Selecting the most appropriate test method for demonstrating a finished product’s biodegradability can be critical for material suppliers and manufacturers.
Biodegradation product testing, when intended for product claims related to biodegradability, should incorporate several factors of the product’s actual performance. For example, products successfully tested to ‘Ready Biodegradability’ standards using the OECD 301B biodegradation test method can make claims related to that specific level of biodegradability (ex. ‘Readily Biodegradable’), but products tested to different biodegradation test standards such as the OECD 302B product test method cannot make these same claims. The same claims cannot be made due to the differences in how the methods are designed to measure biodegradation and their accommodation of different types of materials; these factors can greatly affect several parameters of the degradation process for different types of products or materials.
Because biodegradable products are often combinations of several materials or formulation components, the reliance on a ‘majority’ component biodegradability can be misleading when used as the assessment for the entire finished product. Except for the simplest products, part of the product development and marketing for biodegradable products should require product testing of the formulation components and possibly even variants of material construction.
Many factors can affect the real-life biodegradable performance of a finished product and it is not unusual to have a product fail a specific test method due to new product features associated with the finished product formulation. The most common factors affecting biodegradability are related to the water solubility or phase distributions of the material.
Biodegradation tests are used to determine the biodegradability of products in a given or intended use environment. Biodegradation testing for plastics is typically run in conditions approximating commercial composting; biodegradation tests for liquids are run in representative aquatic systems.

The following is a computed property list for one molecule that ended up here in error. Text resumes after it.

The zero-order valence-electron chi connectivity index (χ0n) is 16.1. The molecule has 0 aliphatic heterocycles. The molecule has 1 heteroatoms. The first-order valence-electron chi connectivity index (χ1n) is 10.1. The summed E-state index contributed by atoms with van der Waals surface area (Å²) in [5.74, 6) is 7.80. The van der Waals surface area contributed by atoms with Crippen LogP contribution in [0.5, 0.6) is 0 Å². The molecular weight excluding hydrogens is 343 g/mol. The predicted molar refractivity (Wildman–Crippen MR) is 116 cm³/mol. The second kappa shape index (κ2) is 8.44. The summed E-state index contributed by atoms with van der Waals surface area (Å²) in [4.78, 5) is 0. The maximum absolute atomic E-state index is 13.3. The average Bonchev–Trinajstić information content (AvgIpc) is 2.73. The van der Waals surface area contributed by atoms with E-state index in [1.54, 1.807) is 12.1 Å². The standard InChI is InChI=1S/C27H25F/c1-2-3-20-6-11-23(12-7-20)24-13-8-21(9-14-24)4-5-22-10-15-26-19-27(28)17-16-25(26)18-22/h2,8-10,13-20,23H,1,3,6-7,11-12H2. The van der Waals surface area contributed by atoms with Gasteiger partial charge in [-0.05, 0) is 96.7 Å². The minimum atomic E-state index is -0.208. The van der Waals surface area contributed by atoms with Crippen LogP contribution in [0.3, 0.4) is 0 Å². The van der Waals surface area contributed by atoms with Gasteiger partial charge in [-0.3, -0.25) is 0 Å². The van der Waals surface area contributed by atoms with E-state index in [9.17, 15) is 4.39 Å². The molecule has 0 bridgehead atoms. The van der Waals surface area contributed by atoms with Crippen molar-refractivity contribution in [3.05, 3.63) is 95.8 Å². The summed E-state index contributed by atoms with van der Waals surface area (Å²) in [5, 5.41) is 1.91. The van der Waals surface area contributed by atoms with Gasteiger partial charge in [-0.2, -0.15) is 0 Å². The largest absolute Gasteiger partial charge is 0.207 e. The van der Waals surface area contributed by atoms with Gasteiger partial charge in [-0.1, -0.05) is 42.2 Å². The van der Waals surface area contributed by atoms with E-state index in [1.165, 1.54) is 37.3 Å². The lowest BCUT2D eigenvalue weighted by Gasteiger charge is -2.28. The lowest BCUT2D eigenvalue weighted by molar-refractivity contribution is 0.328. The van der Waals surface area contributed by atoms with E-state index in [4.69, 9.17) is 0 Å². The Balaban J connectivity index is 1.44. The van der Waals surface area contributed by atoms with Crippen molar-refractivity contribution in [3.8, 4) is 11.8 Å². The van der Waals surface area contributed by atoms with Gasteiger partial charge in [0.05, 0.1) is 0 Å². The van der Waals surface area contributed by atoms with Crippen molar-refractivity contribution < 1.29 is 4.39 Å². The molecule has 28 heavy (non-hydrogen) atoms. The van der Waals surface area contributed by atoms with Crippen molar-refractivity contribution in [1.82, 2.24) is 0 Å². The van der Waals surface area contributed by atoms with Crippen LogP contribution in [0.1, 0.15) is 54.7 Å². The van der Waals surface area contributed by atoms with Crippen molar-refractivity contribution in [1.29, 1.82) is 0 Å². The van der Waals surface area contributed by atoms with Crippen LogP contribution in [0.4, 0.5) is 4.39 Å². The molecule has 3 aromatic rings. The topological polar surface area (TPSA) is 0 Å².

Customers most commonly request ISO 16929 for pilot scale composting and OECD 301B for liquid biodegradation.
How Biodegradation Testing Works
- Biodegradability testing measures the complex biochemical process that occurs when microorganisms consume a given type of material.
- Although complicated, the test results measure relatively simple markers of the biodegradation process.
- A product’s ability to biodegrade depends on the amount of carbon available for microbial consumption.
- At present, regulations require biodegradability claims to be based on Aerobic Biodegradation, which typically measures oxygen consumption, CO2 production and the state of inorganic carbon intermediates.
Selecting a Method
- Challenges with biodegradation testing include the complexity of the biochemical interactions, the composition of the materials tested, and the specifc needs of each biodegradation test.
- Materials that are made up of components known to biodegrade sometimes don’t ‘pass’, and materials made of inorganic components don’t necessarily ‘fail’ the various assessments of biodegradability.
- Knowing which biodegradation test method to use for a specific material is key.
- Commonly requested biodegradation tests for solids is ISO 16929, for liquids is OECD 301, and ASTM D5864 for lubricants.
- Customers commonly request biodegradation, toxicology and bioaccumulation testing simultaneously to conduct an Environmental Fate Analysis on the product for regulatory and third party label claims.
It is highly recommended to review testing requirements with the appropriate agency prior to testing to determine which methods are required for labeling claims and regulatory acceptance.
Contact the lab at 847-483-9950 or firstname.lastname@example.org for more information about Biodegradability Testing.